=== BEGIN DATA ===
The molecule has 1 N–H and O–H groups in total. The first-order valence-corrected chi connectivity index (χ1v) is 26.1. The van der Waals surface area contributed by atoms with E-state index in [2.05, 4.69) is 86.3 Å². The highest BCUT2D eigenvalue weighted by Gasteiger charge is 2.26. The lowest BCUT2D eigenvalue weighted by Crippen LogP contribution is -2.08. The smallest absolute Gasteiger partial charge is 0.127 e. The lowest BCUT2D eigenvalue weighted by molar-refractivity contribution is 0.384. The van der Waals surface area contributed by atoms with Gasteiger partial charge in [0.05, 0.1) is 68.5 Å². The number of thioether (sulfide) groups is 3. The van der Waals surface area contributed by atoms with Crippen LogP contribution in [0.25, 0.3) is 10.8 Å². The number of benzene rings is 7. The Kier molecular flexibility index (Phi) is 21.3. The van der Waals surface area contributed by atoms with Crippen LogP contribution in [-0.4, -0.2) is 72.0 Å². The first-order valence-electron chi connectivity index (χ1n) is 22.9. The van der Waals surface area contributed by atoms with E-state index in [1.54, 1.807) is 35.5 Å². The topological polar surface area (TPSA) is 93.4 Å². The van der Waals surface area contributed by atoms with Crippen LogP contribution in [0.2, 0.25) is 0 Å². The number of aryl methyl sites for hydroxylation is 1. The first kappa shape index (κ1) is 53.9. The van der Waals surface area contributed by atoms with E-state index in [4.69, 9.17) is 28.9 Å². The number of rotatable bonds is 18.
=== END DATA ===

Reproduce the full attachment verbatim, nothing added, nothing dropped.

The molecule has 1 N–H and O–H groups in total. The first-order valence-corrected chi connectivity index (χ1v) is 26.1. The van der Waals surface area contributed by atoms with E-state index in [2.05, 4.69) is 86.3 Å². The highest BCUT2D eigenvalue weighted by Gasteiger charge is 2.26. The lowest BCUT2D eigenvalue weighted by Crippen LogP contribution is -2.08. The smallest absolute Gasteiger partial charge is 0.127 e. The lowest BCUT2D eigenvalue weighted by molar-refractivity contribution is 0.384. The van der Waals surface area contributed by atoms with Gasteiger partial charge in [0.05, 0.1) is 68.5 Å². The number of thioether (sulfide) groups is 3. The van der Waals surface area contributed by atoms with Crippen LogP contribution in [0.25, 0.3) is 10.8 Å². The number of benzene rings is 7. The Kier molecular flexibility index (Phi) is 21.3. The van der Waals surface area contributed by atoms with Crippen LogP contribution in [-0.4, -0.2) is 72.0 Å². The first-order valence-electron chi connectivity index (χ1n) is 22.9. The van der Waals surface area contributed by atoms with E-state index in [1.54, 1.807) is 35.5 Å². The topological polar surface area (TPSA) is 93.4 Å². The van der Waals surface area contributed by atoms with Crippen LogP contribution in [0.2, 0.25) is 0 Å². The number of aryl methyl sites for hydroxylation is 1. The first kappa shape index (κ1) is 53.9. The van der Waals surface area contributed by atoms with E-state index in [4.69, 9.17) is 28.9 Å². The number of rotatable bonds is 18.